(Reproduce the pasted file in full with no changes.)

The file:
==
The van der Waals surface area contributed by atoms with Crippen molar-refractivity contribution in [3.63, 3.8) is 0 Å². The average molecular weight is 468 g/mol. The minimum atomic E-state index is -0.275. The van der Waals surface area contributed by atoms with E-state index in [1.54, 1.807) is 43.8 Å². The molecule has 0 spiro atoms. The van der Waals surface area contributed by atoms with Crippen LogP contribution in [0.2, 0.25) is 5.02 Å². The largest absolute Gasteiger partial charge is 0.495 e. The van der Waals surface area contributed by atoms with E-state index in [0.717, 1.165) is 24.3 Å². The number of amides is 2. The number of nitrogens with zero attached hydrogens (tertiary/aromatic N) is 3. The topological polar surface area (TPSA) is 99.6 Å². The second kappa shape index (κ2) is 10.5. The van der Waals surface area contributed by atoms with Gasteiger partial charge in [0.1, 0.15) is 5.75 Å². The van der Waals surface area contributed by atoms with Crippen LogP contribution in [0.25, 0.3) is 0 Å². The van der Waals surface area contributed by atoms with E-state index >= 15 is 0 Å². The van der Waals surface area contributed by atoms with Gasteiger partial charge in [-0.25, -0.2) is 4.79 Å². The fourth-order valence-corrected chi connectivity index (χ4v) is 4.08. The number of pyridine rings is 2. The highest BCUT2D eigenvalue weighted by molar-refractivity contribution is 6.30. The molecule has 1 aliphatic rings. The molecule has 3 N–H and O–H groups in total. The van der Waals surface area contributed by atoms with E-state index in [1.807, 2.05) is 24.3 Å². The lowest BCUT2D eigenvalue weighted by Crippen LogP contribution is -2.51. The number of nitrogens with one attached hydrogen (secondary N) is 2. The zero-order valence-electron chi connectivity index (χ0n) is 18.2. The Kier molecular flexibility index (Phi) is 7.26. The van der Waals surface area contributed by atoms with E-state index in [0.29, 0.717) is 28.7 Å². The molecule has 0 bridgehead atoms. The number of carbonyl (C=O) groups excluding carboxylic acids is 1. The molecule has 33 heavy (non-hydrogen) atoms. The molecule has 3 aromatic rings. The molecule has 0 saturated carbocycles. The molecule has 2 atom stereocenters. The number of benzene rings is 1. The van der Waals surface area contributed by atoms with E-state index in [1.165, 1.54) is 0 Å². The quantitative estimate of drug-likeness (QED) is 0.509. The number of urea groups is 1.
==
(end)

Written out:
The van der Waals surface area contributed by atoms with Crippen molar-refractivity contribution in [3.63, 3.8) is 0 Å². The average molecular weight is 468 g/mol. The minimum atomic E-state index is -0.275. The van der Waals surface area contributed by atoms with E-state index in [1.54, 1.807) is 43.8 Å². The molecule has 0 spiro atoms. The van der Waals surface area contributed by atoms with Crippen LogP contribution in [0.2, 0.25) is 5.02 Å². The largest absolute Gasteiger partial charge is 0.495 e. The van der Waals surface area contributed by atoms with E-state index in [0.717, 1.165) is 24.3 Å². The number of amides is 2. The number of nitrogens with zero attached hydrogens (tertiary/aromatic N) is 3. The topological polar surface area (TPSA) is 99.6 Å². The second kappa shape index (κ2) is 10.5. The van der Waals surface area contributed by atoms with Gasteiger partial charge in [0.1, 0.15) is 5.75 Å². The van der Waals surface area contributed by atoms with Crippen LogP contribution in [0.25, 0.3) is 0 Å². The van der Waals surface area contributed by atoms with E-state index >= 15 is 0 Å². The van der Waals surface area contributed by atoms with Gasteiger partial charge in [-0.25, -0.2) is 4.79 Å². The fourth-order valence-corrected chi connectivity index (χ4v) is 4.08. The number of pyridine rings is 2. The highest BCUT2D eigenvalue weighted by molar-refractivity contribution is 6.30. The molecule has 1 aliphatic rings. The molecule has 3 N–H and O–H groups in total. The van der Waals surface area contributed by atoms with E-state index in [1.807, 2.05) is 24.3 Å². The lowest BCUT2D eigenvalue weighted by Crippen LogP contribution is -2.51. The number of nitrogens with one attached hydrogen (secondary N) is 2. The zero-order valence-electron chi connectivity index (χ0n) is 18.2. The Kier molecular flexibility index (Phi) is 7.26. The van der Waals surface area contributed by atoms with E-state index in [0.29, 0.717) is 28.7 Å². The molecule has 0 bridgehead atoms. The number of carbonyl (C=O) groups excluding carboxylic acids is 1. The molecule has 33 heavy (non-hydrogen) atoms. The molecule has 3 aromatic rings. The molecule has 0 saturated carbocycles. The molecule has 2 atom stereocenters. The number of benzene rings is 1. The van der Waals surface area contributed by atoms with E-state index in [1.165, 1.54) is 0 Å². The quantitative estimate of drug-likeness (QED) is 0.509. The number of urea groups is 1.